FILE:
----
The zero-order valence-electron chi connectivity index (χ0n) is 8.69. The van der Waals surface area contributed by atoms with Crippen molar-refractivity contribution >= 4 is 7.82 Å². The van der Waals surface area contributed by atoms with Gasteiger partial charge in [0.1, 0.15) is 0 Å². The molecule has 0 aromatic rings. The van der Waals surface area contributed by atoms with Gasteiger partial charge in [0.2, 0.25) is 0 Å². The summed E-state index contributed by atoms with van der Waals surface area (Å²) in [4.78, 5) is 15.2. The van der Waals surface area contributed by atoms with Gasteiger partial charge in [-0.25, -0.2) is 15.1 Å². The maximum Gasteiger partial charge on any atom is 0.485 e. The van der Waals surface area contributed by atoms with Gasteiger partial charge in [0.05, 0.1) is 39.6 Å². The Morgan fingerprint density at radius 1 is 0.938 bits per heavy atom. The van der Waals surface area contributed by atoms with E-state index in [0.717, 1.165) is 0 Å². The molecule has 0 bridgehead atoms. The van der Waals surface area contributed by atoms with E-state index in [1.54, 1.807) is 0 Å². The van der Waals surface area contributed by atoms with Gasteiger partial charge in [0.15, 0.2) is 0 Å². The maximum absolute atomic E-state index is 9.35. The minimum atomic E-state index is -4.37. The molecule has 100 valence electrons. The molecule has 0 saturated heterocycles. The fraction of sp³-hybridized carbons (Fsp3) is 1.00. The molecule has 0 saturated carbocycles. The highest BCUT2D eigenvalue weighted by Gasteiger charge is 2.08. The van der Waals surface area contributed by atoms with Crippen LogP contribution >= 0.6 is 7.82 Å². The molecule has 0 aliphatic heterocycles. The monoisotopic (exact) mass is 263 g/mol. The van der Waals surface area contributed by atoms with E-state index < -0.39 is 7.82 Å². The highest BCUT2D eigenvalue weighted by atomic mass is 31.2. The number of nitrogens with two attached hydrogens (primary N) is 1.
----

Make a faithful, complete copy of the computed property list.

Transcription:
The zero-order valence-electron chi connectivity index (χ0n) is 8.69. The van der Waals surface area contributed by atoms with Crippen molar-refractivity contribution >= 4 is 7.82 Å². The van der Waals surface area contributed by atoms with Gasteiger partial charge in [0.1, 0.15) is 0 Å². The molecule has 0 aromatic rings. The van der Waals surface area contributed by atoms with Gasteiger partial charge in [0.2, 0.25) is 0 Å². The summed E-state index contributed by atoms with van der Waals surface area (Å²) in [4.78, 5) is 15.2. The van der Waals surface area contributed by atoms with Gasteiger partial charge in [-0.25, -0.2) is 15.1 Å². The maximum Gasteiger partial charge on any atom is 0.485 e. The van der Waals surface area contributed by atoms with Gasteiger partial charge in [0.05, 0.1) is 39.6 Å². The Morgan fingerprint density at radius 1 is 0.938 bits per heavy atom. The van der Waals surface area contributed by atoms with E-state index in [0.717, 1.165) is 0 Å². The molecule has 0 bridgehead atoms. The van der Waals surface area contributed by atoms with E-state index in [1.54, 1.807) is 0 Å². The van der Waals surface area contributed by atoms with Gasteiger partial charge in [0.15, 0.2) is 0 Å². The maximum absolute atomic E-state index is 9.35. The minimum atomic E-state index is -4.37. The molecule has 100 valence electrons. The molecule has 0 saturated heterocycles. The fraction of sp³-hybridized carbons (Fsp3) is 1.00. The molecule has 0 saturated carbocycles. The highest BCUT2D eigenvalue weighted by Gasteiger charge is 2.08. The van der Waals surface area contributed by atoms with Crippen LogP contribution >= 0.6 is 7.82 Å². The molecule has 0 aliphatic heterocycles. The monoisotopic (exact) mass is 263 g/mol. The van der Waals surface area contributed by atoms with E-state index < -0.39 is 7.82 Å². The highest BCUT2D eigenvalue weighted by atomic mass is 31.2. The number of nitrogens with two attached hydrogens (primary N) is 1.